Kelly Oxford: Yeah, but my vomit draft is very calculated. Usually by page 70, I figure it out and I can go back and add a couple scenes here and there to tie in the things that I wasn’t seeing before I got to page 70. I can finish off the movie in a productive way, but I don’t rewrite anything before I submit it. I’m generally really happy with what I can do in the six days. It’s math to me. Storytelling is a lot like math to me.
High Times: Problem solving.
Kelly Oxford: It is. It is tying the stories together and making sure that every scene is moving the engine of the story along and not just a funny banter that I thought of that I want to put in a movie. I would never do something like that. I’m always trying to move the engine forward. I can attribute a lot of that to my mental conditions, which is also very nice to know that they’re also helping me in a lot of ways.
High Times: There are so many depictions of writers in movies. For you, what comes off as bullshit?
Kelly Oxford: Honestly, I never really think anything’s bullshit because I know the possibilities out there are endless for how people are. I just don’t relate to a lot of them. Those would be the ones that I would call bullshit. But just because I don’t relate to them doesn’t mean that it’s not real for somebody.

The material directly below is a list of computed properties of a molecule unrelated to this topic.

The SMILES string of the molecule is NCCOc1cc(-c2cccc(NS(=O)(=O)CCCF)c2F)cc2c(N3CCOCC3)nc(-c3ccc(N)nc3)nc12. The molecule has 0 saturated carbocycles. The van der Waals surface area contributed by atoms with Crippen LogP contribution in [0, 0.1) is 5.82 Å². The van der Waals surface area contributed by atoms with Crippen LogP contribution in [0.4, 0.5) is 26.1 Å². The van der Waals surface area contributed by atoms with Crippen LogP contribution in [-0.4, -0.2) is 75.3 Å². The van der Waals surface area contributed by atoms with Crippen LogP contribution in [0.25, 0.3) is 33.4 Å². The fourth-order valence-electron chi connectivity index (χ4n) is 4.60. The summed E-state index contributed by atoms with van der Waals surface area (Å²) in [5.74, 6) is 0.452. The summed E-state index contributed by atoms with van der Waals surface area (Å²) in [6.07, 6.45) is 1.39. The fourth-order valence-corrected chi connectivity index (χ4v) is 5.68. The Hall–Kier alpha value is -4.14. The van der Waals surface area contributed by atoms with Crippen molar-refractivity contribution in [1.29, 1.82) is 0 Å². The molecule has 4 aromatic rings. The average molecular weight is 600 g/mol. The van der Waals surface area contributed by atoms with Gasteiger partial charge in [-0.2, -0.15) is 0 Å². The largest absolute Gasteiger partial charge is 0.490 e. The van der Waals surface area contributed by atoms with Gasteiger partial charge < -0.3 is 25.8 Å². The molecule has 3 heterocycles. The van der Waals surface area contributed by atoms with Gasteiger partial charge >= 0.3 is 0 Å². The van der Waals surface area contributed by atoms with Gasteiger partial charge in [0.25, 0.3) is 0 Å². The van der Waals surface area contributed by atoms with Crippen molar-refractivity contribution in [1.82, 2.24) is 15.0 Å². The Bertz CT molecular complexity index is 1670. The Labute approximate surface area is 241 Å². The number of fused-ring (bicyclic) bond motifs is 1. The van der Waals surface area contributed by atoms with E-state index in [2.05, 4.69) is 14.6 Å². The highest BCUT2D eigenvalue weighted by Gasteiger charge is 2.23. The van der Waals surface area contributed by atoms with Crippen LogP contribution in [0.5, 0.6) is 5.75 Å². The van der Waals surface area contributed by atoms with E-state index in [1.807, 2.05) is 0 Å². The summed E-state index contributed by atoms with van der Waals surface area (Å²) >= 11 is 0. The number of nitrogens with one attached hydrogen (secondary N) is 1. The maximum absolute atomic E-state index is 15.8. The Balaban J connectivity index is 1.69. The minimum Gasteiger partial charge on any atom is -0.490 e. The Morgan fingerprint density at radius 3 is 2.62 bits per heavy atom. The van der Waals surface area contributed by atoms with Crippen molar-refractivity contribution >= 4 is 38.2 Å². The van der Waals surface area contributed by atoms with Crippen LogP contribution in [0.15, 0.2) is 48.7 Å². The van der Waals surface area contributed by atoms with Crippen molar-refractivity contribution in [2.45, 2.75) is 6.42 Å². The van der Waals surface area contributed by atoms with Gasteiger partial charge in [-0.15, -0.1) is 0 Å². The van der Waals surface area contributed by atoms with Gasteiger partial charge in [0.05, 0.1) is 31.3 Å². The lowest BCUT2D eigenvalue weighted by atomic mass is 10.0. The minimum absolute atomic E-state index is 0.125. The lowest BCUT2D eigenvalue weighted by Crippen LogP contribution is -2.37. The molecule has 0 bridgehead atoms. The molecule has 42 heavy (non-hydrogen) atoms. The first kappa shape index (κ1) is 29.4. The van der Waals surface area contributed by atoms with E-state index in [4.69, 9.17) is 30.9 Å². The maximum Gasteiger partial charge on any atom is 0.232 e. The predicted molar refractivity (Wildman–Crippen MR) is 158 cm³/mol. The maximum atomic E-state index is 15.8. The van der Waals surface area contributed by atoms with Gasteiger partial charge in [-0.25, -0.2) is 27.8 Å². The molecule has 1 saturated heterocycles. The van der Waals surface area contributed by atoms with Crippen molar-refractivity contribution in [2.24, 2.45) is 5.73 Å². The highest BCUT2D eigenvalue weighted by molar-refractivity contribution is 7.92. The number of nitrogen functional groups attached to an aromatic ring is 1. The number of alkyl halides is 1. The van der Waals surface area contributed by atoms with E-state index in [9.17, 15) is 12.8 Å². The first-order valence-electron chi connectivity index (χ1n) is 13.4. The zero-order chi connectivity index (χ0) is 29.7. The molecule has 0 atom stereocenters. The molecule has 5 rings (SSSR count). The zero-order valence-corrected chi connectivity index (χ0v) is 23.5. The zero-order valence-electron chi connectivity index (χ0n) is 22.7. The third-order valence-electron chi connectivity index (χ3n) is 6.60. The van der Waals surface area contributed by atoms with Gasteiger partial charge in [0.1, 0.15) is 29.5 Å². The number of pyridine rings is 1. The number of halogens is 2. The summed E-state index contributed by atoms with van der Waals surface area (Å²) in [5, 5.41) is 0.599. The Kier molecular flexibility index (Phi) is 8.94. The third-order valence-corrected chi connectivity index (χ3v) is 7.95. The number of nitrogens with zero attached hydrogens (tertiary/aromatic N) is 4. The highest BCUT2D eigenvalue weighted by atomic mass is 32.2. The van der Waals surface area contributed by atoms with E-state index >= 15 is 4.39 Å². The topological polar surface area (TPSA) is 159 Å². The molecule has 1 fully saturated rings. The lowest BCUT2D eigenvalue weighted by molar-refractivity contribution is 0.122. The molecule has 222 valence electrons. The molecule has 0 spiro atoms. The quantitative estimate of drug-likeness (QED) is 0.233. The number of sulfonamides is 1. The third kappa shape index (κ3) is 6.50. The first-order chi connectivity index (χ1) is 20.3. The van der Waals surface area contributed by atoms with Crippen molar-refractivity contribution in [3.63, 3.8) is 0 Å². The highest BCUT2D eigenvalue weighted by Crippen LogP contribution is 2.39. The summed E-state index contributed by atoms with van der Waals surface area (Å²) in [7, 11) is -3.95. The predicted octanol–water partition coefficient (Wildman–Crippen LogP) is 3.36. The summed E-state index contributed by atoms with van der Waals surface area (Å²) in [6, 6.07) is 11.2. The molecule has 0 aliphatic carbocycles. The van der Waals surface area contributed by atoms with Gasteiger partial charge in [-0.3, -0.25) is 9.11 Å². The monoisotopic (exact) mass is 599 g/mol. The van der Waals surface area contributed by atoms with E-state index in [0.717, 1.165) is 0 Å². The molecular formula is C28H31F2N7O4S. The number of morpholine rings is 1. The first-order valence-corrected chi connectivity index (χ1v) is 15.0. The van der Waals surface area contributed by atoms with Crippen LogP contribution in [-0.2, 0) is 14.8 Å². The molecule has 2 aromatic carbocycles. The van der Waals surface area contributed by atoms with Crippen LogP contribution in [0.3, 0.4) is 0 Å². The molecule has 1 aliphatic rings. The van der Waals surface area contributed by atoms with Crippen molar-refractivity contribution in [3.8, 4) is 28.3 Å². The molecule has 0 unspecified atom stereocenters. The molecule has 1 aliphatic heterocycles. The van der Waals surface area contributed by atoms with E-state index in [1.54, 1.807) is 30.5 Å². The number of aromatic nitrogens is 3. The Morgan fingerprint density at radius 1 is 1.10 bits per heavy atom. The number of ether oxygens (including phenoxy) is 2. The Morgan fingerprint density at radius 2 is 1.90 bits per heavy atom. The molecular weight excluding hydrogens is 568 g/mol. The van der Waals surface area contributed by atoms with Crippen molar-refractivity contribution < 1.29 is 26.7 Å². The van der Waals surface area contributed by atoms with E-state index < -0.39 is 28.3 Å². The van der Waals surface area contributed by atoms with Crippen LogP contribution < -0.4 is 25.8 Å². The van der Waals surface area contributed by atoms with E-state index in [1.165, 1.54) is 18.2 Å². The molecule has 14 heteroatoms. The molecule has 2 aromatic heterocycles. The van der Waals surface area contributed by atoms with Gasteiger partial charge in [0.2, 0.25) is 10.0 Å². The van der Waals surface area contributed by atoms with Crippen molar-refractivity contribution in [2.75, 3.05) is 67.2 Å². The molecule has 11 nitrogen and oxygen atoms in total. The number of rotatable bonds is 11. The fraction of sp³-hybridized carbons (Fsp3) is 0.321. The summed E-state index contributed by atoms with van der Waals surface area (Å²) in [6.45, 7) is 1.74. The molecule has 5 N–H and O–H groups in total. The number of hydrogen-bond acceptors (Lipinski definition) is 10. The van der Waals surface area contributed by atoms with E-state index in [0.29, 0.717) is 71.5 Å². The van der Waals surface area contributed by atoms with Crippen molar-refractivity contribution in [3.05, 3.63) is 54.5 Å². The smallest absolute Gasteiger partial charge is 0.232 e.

I hope people come into this film thinking the same thing. Lots of people are on the spectrum of having a mental condition. I don’t want to say this is how it goes for everybody. That’s why I showed her doing things that I did, like, drinking and smoking pot and getting into relationship after relationship, because that clearly isn’t everybody’s journey when they have anxiety, but it was for me. I wanted it to be as real as possible, putting in all of the things that are real for me.
High Times: You write late at night, too, right? Is it for the quiet and solitude?